The ND5 PCR product from a representative isolate of each multilocus microsatellite genotype (MLMG; see below) was then sequenced. For this, PCR products were purified using the QIAquick PCR Purification Kit (Qiagen, Valencia, CA, USA). Sequence analysis was carried out on a 3730xl DNA analyzer (Applied Biosystems, Forster City, CA, USA). Sequences were aligned manually and all polymorphisms were additionally checked by visual inspection of automated sequencer chromatograms. Nucleotide sequences of each unique haplotype will have been deposited in the GenBank database (JF815581-JF815604).

PCR products of all the remaining isolates were subjected to RFLP analysis in order to verify that they belonged to European D. pulicaria and not to other species that exist within the D. pulex complex [11]. Species delimitation and taxonomy is problematic in the D. pulex complex. North American and European populations of D. pulicaria have the same species name despite the fact that these two groups should not belong to the same species since they are genetically distinct [11]. This study focuses on European D. pulicaria. ND5 haplotypes from other lineages are included for genetic comparisons. A restriction map was generated using the CLC Free Workbench 4.6.2 (CLC Bio A/S) based on available ND5 sequences of all mtDNA clades of the D. pulex complex [11], [20]. The six-base cutting endonuclease ApoI was predicted to yield group-specific RFLP profiles following digestion of the ND5 amplicon due to a diagnostic cleavage site present only in the pulicaria group of species of the complex that is absent in the tenebrosa group (Figure 5), which unambiguously identified each isolate to either the tenebrosa or the pulicaria group [11]. The PCR products were digested with ApoI following the manufacturer's (New England Biolabs, Ipswich, MA) specification. Daphnia tenebrosa (clade TENE) does not occur in Europe except in the Arctic [23], and the European D. pulicaria (EuroPC) is therefore the only representative of the tenebrosa group in the area covered by this study. It was therefore safe to assign all isolates showing the RFLP profile specific for the tenebrosa group (Figure 5) as belonging to EuroPC.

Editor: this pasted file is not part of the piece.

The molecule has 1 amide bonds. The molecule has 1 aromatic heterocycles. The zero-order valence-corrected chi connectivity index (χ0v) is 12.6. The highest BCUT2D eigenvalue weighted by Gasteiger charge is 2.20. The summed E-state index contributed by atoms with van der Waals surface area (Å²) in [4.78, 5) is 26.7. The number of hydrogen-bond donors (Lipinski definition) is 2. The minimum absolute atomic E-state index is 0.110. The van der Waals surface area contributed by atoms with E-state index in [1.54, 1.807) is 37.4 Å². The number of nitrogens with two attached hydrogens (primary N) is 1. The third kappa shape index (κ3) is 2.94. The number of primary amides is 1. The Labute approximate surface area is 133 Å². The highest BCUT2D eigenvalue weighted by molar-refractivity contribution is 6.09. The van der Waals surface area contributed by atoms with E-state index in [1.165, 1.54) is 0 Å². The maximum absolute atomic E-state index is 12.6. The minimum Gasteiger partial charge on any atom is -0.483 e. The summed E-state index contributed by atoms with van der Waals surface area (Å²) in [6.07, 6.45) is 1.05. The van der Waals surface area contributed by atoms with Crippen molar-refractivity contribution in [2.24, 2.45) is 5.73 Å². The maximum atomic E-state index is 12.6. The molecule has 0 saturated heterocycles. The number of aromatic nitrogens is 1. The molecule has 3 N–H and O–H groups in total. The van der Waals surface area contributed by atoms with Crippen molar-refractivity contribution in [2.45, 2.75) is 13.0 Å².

Figure 5. Restriction map of the mtDNA ND5 amplicon.

The ApoI site at position 344 distinguishes species [11] of the tenebrosa group (European Daphnia pulicaria, EuroPC; and D. tenebrosa, TENE) from those of the pulicaria group (polar, PPC; western, WPC; and eastern D. pulicaria, EPC; D. middendorffiana, MIDD; and panarctic D. pulex, PanPX). Some lineages yield short fragments under 100 bp in size difficult to visualize using agarose gels but this does not affect scoring the individuals as either tenebrosa or pulicaria group.

Power of multilocus genotyping